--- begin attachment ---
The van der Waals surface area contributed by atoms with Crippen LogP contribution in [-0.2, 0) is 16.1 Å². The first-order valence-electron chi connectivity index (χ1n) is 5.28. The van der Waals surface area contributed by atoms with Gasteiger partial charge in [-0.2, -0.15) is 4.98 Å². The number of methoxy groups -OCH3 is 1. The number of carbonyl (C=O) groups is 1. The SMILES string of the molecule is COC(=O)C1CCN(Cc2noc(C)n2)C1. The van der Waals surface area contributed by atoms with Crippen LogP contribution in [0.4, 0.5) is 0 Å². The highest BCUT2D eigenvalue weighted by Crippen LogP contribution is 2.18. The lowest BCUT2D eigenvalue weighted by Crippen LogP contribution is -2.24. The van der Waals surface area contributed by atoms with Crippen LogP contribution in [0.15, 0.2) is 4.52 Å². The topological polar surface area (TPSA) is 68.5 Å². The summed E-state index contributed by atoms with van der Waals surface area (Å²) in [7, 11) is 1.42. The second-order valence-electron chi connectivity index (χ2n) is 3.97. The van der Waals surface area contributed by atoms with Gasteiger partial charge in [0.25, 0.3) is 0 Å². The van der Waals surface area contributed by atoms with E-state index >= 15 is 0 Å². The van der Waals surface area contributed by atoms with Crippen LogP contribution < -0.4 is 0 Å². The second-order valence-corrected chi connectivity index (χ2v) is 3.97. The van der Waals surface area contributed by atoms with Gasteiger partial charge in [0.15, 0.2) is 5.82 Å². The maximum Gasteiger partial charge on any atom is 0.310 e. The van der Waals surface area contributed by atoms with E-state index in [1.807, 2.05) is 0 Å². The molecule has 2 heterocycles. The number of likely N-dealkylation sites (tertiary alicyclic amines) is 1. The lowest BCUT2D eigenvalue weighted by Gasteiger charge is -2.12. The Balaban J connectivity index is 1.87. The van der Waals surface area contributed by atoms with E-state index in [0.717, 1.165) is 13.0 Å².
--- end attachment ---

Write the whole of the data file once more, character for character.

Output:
The van der Waals surface area contributed by atoms with Crippen LogP contribution in [-0.2, 0) is 16.1 Å². The first-order valence-electron chi connectivity index (χ1n) is 5.28. The van der Waals surface area contributed by atoms with Gasteiger partial charge in [-0.2, -0.15) is 4.98 Å². The number of methoxy groups -OCH3 is 1. The number of carbonyl (C=O) groups is 1. The SMILES string of the molecule is COC(=O)C1CCN(Cc2noc(C)n2)C1. The van der Waals surface area contributed by atoms with Crippen LogP contribution in [0.4, 0.5) is 0 Å². The highest BCUT2D eigenvalue weighted by Crippen LogP contribution is 2.18. The lowest BCUT2D eigenvalue weighted by Crippen LogP contribution is -2.24. The van der Waals surface area contributed by atoms with Crippen LogP contribution in [0.15, 0.2) is 4.52 Å². The topological polar surface area (TPSA) is 68.5 Å². The summed E-state index contributed by atoms with van der Waals surface area (Å²) in [7, 11) is 1.42. The second-order valence-electron chi connectivity index (χ2n) is 3.97. The van der Waals surface area contributed by atoms with Gasteiger partial charge in [0.25, 0.3) is 0 Å². The van der Waals surface area contributed by atoms with E-state index >= 15 is 0 Å². The van der Waals surface area contributed by atoms with Crippen LogP contribution < -0.4 is 0 Å². The second-order valence-corrected chi connectivity index (χ2v) is 3.97. The van der Waals surface area contributed by atoms with Gasteiger partial charge in [0.15, 0.2) is 5.82 Å². The maximum Gasteiger partial charge on any atom is 0.310 e. The van der Waals surface area contributed by atoms with E-state index in [1.807, 2.05) is 0 Å². The molecule has 2 heterocycles. The number of likely N-dealkylation sites (tertiary alicyclic amines) is 1. The lowest BCUT2D eigenvalue weighted by Gasteiger charge is -2.12. The Balaban J connectivity index is 1.87. The van der Waals surface area contributed by atoms with E-state index in [0.717, 1.165) is 13.0 Å².